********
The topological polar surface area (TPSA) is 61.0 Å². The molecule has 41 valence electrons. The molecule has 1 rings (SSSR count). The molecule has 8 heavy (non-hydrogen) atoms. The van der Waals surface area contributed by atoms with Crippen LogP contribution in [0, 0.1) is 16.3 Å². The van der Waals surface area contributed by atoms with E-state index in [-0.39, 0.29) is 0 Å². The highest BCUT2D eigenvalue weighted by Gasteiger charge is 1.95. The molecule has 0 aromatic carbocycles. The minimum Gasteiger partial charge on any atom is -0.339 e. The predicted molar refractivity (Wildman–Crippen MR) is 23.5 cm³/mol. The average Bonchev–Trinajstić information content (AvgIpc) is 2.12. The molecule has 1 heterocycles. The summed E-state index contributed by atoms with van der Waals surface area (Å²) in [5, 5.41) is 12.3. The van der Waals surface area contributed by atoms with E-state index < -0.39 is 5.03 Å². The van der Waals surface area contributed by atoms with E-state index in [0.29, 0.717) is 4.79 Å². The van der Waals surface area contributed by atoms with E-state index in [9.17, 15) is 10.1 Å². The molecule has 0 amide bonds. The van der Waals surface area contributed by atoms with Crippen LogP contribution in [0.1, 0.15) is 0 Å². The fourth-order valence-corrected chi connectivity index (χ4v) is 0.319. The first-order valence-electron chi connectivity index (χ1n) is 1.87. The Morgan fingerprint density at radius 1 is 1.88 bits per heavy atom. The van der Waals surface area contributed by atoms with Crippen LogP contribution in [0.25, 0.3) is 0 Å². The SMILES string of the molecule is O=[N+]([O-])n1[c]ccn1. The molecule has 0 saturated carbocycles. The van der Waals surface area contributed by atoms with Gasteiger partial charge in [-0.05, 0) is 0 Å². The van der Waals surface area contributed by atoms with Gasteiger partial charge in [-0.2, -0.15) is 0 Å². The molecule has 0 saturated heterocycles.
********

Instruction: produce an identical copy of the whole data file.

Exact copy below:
The topological polar surface area (TPSA) is 61.0 Å². The molecule has 41 valence electrons. The molecule has 1 rings (SSSR count). The molecule has 8 heavy (non-hydrogen) atoms. The van der Waals surface area contributed by atoms with Crippen LogP contribution in [0, 0.1) is 16.3 Å². The van der Waals surface area contributed by atoms with E-state index in [-0.39, 0.29) is 0 Å². The highest BCUT2D eigenvalue weighted by Gasteiger charge is 1.95. The molecule has 0 aromatic carbocycles. The minimum Gasteiger partial charge on any atom is -0.339 e. The predicted molar refractivity (Wildman–Crippen MR) is 23.5 cm³/mol. The average Bonchev–Trinajstić information content (AvgIpc) is 2.12. The molecule has 1 heterocycles. The summed E-state index contributed by atoms with van der Waals surface area (Å²) in [5, 5.41) is 12.3. The van der Waals surface area contributed by atoms with E-state index < -0.39 is 5.03 Å². The van der Waals surface area contributed by atoms with E-state index in [0.29, 0.717) is 4.79 Å². The van der Waals surface area contributed by atoms with E-state index in [9.17, 15) is 10.1 Å². The molecule has 0 amide bonds. The van der Waals surface area contributed by atoms with Crippen LogP contribution in [0.1, 0.15) is 0 Å². The fourth-order valence-corrected chi connectivity index (χ4v) is 0.319. The first-order valence-electron chi connectivity index (χ1n) is 1.87. The Morgan fingerprint density at radius 1 is 1.88 bits per heavy atom. The van der Waals surface area contributed by atoms with Crippen LogP contribution in [0.25, 0.3) is 0 Å². The SMILES string of the molecule is O=[N+]([O-])n1[c]ccn1. The molecule has 0 saturated carbocycles. The van der Waals surface area contributed by atoms with Gasteiger partial charge in [-0.05, 0) is 0 Å². The van der Waals surface area contributed by atoms with Gasteiger partial charge in [-0.2, -0.15) is 0 Å². The molecule has 0 saturated heterocycles.